In re: Family Dollar Stores, Inc. Stockholder Litigation, C.A. No. 9985-CB (Del. Ch. Dec. 19, 2014).

This opinion is useful for its discussion of the enhanced scrutiny standard of review for breach of fiduciary duty claims under the Revlon standard.

This opinion by the Delaware Court of Chancery found that the Revlon standard was triggered by sale of control in connection with a merger between Family Dollar Stores, Inc. and Dollar Tree, Inc.  The stockholders of Family Tree sought a preliminary injunction to enjoin a vote on the merger because an offer had been made by a third company, Dollar General, Inc., which the stockholders argued was not taken seriously by the board of Family Dollar Stores.

The Chancellor found that the Revlon standard applied to the sale of control based on the fact that 75% of the consideration was to be paid in cash and 25% to be paid in the common stock of the acquiring company, Dollar Tree.

The motion for preliminary injunction was denied because the Chancellor found that the stockholders failed to demonstrate a reasonable probability of success on the claims, and neither demonstrated the existence of irreparable harm nor that the balance of the equities favored the relief they sought.

In connection with the Revlon analysis, the court addressed the role that the motivation of the board plays.  For example the court must look at the possibility that personal interests short of pure self-dealing had influenced the board to lock a bid or to steer a deal to one bidder rather than another.  The court must consider whether the board was motivated to act for a proper end before determining whether the means used were a reasonable way to advance the end.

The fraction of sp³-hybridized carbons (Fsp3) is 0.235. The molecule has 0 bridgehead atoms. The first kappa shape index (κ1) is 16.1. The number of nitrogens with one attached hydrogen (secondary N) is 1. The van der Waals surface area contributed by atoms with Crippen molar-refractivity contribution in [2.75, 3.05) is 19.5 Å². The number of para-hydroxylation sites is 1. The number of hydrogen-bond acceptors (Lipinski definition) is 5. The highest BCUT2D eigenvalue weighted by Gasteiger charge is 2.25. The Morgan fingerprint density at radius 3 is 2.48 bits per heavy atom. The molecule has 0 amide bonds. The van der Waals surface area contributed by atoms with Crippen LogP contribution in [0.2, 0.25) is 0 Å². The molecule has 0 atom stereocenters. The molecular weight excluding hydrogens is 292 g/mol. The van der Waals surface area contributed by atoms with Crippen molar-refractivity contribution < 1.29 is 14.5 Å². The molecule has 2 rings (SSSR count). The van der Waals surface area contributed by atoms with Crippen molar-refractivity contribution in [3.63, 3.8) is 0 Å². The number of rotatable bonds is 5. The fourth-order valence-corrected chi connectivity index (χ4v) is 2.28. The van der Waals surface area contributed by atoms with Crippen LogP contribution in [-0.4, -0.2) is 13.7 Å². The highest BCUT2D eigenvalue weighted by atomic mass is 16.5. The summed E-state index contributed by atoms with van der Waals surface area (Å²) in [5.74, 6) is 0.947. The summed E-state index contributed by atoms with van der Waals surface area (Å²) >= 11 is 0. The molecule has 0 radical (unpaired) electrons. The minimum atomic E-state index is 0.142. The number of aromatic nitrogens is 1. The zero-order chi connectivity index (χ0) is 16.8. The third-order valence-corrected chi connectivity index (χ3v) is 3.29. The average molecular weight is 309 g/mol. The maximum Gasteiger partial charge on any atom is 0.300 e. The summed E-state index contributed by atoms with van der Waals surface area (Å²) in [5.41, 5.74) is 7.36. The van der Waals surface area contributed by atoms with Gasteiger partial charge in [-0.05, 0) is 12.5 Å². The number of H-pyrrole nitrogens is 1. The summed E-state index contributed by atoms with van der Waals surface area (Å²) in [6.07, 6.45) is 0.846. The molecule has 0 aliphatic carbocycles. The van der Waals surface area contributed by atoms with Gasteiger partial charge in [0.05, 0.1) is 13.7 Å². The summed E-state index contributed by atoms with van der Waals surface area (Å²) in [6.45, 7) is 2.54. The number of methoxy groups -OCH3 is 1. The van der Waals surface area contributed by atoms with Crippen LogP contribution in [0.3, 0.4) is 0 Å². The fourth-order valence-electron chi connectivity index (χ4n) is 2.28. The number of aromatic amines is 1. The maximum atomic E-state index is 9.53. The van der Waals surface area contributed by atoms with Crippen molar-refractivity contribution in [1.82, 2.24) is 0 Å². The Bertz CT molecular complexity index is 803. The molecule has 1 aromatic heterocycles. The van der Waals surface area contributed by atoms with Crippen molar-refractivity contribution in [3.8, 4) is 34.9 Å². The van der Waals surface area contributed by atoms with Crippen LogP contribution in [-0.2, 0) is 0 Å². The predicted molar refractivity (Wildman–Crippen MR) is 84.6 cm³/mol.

The court quickly dispensed with the argument that the board abdicated its responsibility by allowing the CEO to conduct much of the negotiations during the sale process with minimal supervision.  Instead, the court noted that the board created an advisory committee that oversaw and was actively engaged in the sale process and received regular updates from the CEO.  The board was engaged in making important decisions with the full understanding of the options and the rationale for the decisions.  Moreover, the plaintiffs did not identify any material information that was kept from the board.

Interestingly, the court cited a decision of the Delaware Supreme Court issued a few hours before the instant opinion was issued, on the same day, which also addressed Revlon standards.  The court quoted the Supreme Court opinion in C&J Energy Services, Inc. v. City of Miami General Employees and Sanitation Employees Retirement Trust, highlighted on these pages here, for the following statement of the Revlon principle:  “Under Revlon, a board of directors may, as the Board did here, ‘pursue the transaction it reasonably views as most valuable to stockholders, so long as the transaction is subject to an effective market check under circumstances in which any bidder interested in paying more has a reasonable opportunity to do so.’”

The Chancellor also rejected the claims that the members of the board breached their fiduciary duty by failing to disclose in the Proxy several items of information that the plaintiffs claim were material.  The court concluded that those disclosure claims were without merit because they were either “speculation, self-flagellation, or immaterial minutiae.”  The court’s conclusion was based on settled Delaware law that:  “When directors solicit stockholder action, they must disclose fully and fairly all material information within the board’s control.  Information is material “if there is a substantial likelihood that a reasonable shareholder would consider it important in deciding how to vote.”  (See footnote 126 and 127).

Subsequently the court, in a separate letter opinion, denied a motion for interlocutory appeal.